Election 2020: Complete guide to Georgia’s U.S. Senate race

ajc.com

The primary election is coming up Tuesday, and recent polls tell us that many Georgia voters are still undecided about who to vote for.

One of the top races on the ballot is for the U.S. Senate seat Republican David Perdue currently holds. Seven Democrats have qualified for the primary election. Perdue, who does not face a primary challenge, is running for a second term. Libertarian Shane Hazel is also running.

Below, we have provided you with a rundown of The Atlanta Journal-Constitution’s coverage of these candidates, including links to our own articles, videos of them in debate and their campaign websites.

Voters looking for information on how to submit their ballots should check out the AJC's "how to vote" guide. Those who want to download sample ballots and confirm which races they will be casting votes for should visit Georgia's My Voter Page.

ExploreMap: Georgia US Senate Race (David Perdue seat) results by county

U.S. Senate Democratic candidates

Sarah Riggs Amico, the executive chair of a trucking and logistics firm who ran for lieutenant governor in 2018. (sarahforgeorgia.com)

Marckeith Dejesus, works in health care administration and is a political newcomer. (marckeithdejesus.org)

James Knox, a U.S. Air Force veteran and civil service worker. (knox4senate.com)

Tricia Carpenter McCracken, ran in the 12th Congressional District in 2016 and for lieutenant governor in 2010.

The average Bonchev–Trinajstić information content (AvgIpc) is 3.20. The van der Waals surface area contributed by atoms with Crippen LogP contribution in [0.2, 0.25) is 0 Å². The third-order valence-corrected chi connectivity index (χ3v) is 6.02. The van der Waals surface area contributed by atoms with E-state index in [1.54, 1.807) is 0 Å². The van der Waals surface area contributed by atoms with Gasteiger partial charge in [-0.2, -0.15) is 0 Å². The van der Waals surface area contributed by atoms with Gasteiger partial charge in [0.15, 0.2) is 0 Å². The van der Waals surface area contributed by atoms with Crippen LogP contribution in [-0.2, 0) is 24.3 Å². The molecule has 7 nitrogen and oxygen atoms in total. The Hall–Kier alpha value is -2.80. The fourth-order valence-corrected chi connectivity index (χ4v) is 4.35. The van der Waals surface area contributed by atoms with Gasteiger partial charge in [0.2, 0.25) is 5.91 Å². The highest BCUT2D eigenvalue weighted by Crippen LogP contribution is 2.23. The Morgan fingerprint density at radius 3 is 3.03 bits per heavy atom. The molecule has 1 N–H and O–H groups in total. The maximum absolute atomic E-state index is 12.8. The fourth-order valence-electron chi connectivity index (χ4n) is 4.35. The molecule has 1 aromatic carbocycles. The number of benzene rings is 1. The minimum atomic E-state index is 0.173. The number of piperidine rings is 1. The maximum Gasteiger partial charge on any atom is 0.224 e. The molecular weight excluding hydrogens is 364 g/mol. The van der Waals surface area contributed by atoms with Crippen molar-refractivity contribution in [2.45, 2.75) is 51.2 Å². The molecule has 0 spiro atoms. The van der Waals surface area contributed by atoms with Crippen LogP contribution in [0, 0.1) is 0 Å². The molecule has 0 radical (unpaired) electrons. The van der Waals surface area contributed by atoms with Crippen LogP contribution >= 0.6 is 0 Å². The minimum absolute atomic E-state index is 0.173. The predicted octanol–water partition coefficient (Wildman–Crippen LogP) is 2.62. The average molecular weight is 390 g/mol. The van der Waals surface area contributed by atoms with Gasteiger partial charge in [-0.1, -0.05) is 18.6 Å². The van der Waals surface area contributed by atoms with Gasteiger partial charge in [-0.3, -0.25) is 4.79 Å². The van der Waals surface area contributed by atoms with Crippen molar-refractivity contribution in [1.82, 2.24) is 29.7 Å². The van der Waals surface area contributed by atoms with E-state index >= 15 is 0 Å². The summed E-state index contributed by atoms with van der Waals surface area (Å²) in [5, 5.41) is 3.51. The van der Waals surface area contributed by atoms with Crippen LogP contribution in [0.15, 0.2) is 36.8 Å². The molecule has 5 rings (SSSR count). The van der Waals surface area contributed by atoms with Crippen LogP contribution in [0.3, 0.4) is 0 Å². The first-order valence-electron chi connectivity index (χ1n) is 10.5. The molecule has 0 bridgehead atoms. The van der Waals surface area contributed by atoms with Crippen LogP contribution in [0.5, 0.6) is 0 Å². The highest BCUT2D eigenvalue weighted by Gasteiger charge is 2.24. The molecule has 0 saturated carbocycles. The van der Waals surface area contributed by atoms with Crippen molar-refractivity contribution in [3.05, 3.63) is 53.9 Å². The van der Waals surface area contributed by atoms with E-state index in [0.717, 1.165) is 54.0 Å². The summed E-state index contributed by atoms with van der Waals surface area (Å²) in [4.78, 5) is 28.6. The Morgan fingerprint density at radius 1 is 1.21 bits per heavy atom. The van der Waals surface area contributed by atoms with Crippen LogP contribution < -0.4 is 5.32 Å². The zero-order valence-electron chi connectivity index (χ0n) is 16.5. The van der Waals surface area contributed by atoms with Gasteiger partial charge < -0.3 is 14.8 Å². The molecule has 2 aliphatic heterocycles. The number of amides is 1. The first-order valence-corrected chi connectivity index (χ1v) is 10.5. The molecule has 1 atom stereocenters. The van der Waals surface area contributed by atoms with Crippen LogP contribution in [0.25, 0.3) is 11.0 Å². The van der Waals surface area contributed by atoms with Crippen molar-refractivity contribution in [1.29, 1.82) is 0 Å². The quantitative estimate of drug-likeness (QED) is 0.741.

Jon Ossoff, the CEO of a media production company that produces investigations and documentaries. He ran for the 6th Congressional District in 2017. (electjon.com)

Maya Dillard Smith, a civil rights attorney and former Georgia state director of the American Civil Liberties Union. (votemaya.com)

Teresa Tomlinson, a former Columbus mayor and attorney. (teresatomlinson.com)

U.S. Senate Libertarian  candidate

Shane Hazel, podcast host and a Marine Corps veteran. (spark.adobe.com/page/eK8dq5FDWuCMA/)

U.S. Senate Republican candidate

David Perdue, incumbent Republican senator and a former CEO of Reebok and Dollar General. (perdue.senate.gov)

Georgia’s other U.S. Senate race

Kelly Loeffler, who was appointed to the office by Gov. Brian Kemp in December 2019, will run in a special election set for November 2020 that will pit candidates from all political parties on the same ballot. It will be an interesting race, as 21 people qualified to run.

Candidate Q&A 

The AJC posed a series of policy questions to each of the Democratic candidates in the race for Perdue's seat. Their responses are compiled here.

Debate coverage 

These candidates participated in the Atlanta Press Club's debate on May 3. Read our article about the debate or watch it in its entirety on YouTube. An organization called Candidate Video Debate also boiled down each candidate's responses into short videos that you can watch here.

Fundraising

Ossoff leads the Democrats with about $951,000 in the bank. But Perdue has nearly 10 times that amount -- $9.3 million -- in his account.

Additional AJC articles

ExploreOssoff applies lessons from 2017 loss to bid this year for U.S. Senate
ExploreTomlinson says she’s ready for the U.S. Senate, having already governed
ExploreIn Senate run, Amico relies on experience in business, past election
ExploreGeorgia Senate poll: Top Dems, Perdue essentially tied, Loeffler trails Collins
ExploreDavid Perdue stock arrangement draws scrutiny
ExploreGeorgia Senate: Democrats target Perdue, not each other - for now
ExploreTrump-Perdue bond reaches milestone and shapes Georgia Senate race
ExploreAfrican Americans key to Democrats’ hopes but absent in Ga. Senate race

MORE: Voter guide for June 9 primary and general election

COMPLETE COVERAGE: Georgia elections